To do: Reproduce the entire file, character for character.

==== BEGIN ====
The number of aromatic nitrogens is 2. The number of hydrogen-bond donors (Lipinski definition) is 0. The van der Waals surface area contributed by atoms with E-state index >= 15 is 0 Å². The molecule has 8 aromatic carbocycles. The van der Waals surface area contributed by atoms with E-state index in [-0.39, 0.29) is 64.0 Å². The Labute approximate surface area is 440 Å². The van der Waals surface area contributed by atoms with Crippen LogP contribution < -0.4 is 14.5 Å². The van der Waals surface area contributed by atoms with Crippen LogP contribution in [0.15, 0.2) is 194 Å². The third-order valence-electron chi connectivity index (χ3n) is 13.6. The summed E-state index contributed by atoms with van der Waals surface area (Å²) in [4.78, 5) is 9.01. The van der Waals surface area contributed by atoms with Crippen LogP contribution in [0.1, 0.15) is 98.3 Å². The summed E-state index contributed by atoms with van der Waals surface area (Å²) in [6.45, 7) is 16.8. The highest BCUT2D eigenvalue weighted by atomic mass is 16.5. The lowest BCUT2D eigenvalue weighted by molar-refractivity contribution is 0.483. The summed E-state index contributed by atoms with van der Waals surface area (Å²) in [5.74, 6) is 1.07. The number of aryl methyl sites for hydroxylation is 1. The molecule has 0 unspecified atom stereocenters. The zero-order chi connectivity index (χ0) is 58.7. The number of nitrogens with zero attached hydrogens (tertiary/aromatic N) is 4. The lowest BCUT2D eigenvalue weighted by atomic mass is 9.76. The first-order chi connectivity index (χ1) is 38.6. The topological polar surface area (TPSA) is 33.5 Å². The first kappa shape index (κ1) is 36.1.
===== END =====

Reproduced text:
The number of aromatic nitrogens is 2. The number of hydrogen-bond donors (Lipinski definition) is 0. The van der Waals surface area contributed by atoms with E-state index >= 15 is 0 Å². The molecule has 8 aromatic carbocycles. The van der Waals surface area contributed by atoms with E-state index in [-0.39, 0.29) is 64.0 Å². The Labute approximate surface area is 440 Å². The van der Waals surface area contributed by atoms with Crippen LogP contribution < -0.4 is 14.5 Å². The van der Waals surface area contributed by atoms with Crippen LogP contribution in [0.15, 0.2) is 194 Å². The third-order valence-electron chi connectivity index (χ3n) is 13.6. The summed E-state index contributed by atoms with van der Waals surface area (Å²) in [4.78, 5) is 9.01. The van der Waals surface area contributed by atoms with Crippen LogP contribution in [0.1, 0.15) is 98.3 Å². The summed E-state index contributed by atoms with van der Waals surface area (Å²) in [6.45, 7) is 16.8. The highest BCUT2D eigenvalue weighted by atomic mass is 16.5. The lowest BCUT2D eigenvalue weighted by molar-refractivity contribution is 0.483. The summed E-state index contributed by atoms with van der Waals surface area (Å²) in [5.74, 6) is 1.07. The number of aryl methyl sites for hydroxylation is 1. The molecule has 0 unspecified atom stereocenters. The zero-order chi connectivity index (χ0) is 58.7. The number of nitrogens with zero attached hydrogens (tertiary/aromatic N) is 4. The lowest BCUT2D eigenvalue weighted by atomic mass is 9.76. The first-order chi connectivity index (χ1) is 38.6. The topological polar surface area (TPSA) is 33.5 Å². The first kappa shape index (κ1) is 36.1.